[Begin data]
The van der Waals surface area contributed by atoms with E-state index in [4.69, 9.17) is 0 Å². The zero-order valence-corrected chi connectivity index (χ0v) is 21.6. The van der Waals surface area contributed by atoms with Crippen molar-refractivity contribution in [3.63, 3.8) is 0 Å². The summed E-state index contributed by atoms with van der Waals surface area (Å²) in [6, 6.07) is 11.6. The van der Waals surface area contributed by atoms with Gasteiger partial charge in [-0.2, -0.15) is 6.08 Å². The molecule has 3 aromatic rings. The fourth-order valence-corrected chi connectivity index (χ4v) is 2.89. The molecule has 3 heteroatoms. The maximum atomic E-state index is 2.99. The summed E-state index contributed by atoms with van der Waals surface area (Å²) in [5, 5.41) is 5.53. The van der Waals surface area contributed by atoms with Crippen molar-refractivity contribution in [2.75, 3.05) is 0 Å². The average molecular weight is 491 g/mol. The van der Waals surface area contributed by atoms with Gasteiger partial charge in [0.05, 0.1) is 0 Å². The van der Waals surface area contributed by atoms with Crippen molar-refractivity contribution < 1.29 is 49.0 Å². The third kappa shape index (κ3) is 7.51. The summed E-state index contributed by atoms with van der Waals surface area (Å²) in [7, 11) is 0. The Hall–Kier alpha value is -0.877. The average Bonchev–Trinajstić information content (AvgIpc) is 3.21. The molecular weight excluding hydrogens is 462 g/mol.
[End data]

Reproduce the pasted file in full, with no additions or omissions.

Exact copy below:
The van der Waals surface area contributed by atoms with E-state index in [4.69, 9.17) is 0 Å². The zero-order valence-corrected chi connectivity index (χ0v) is 21.6. The van der Waals surface area contributed by atoms with Crippen molar-refractivity contribution in [3.63, 3.8) is 0 Å². The summed E-state index contributed by atoms with van der Waals surface area (Å²) in [6, 6.07) is 11.6. The van der Waals surface area contributed by atoms with Gasteiger partial charge in [-0.2, -0.15) is 6.08 Å². The molecule has 3 aromatic rings. The fourth-order valence-corrected chi connectivity index (χ4v) is 2.89. The molecule has 3 heteroatoms. The maximum atomic E-state index is 2.99. The summed E-state index contributed by atoms with van der Waals surface area (Å²) in [5, 5.41) is 5.53. The van der Waals surface area contributed by atoms with Crippen molar-refractivity contribution in [2.75, 3.05) is 0 Å². The average molecular weight is 491 g/mol. The van der Waals surface area contributed by atoms with Gasteiger partial charge in [0.05, 0.1) is 0 Å². The van der Waals surface area contributed by atoms with Crippen molar-refractivity contribution < 1.29 is 49.0 Å². The third kappa shape index (κ3) is 7.51. The summed E-state index contributed by atoms with van der Waals surface area (Å²) in [7, 11) is 0. The Hall–Kier alpha value is -0.877. The average Bonchev–Trinajstić information content (AvgIpc) is 3.21. The molecular weight excluding hydrogens is 462 g/mol.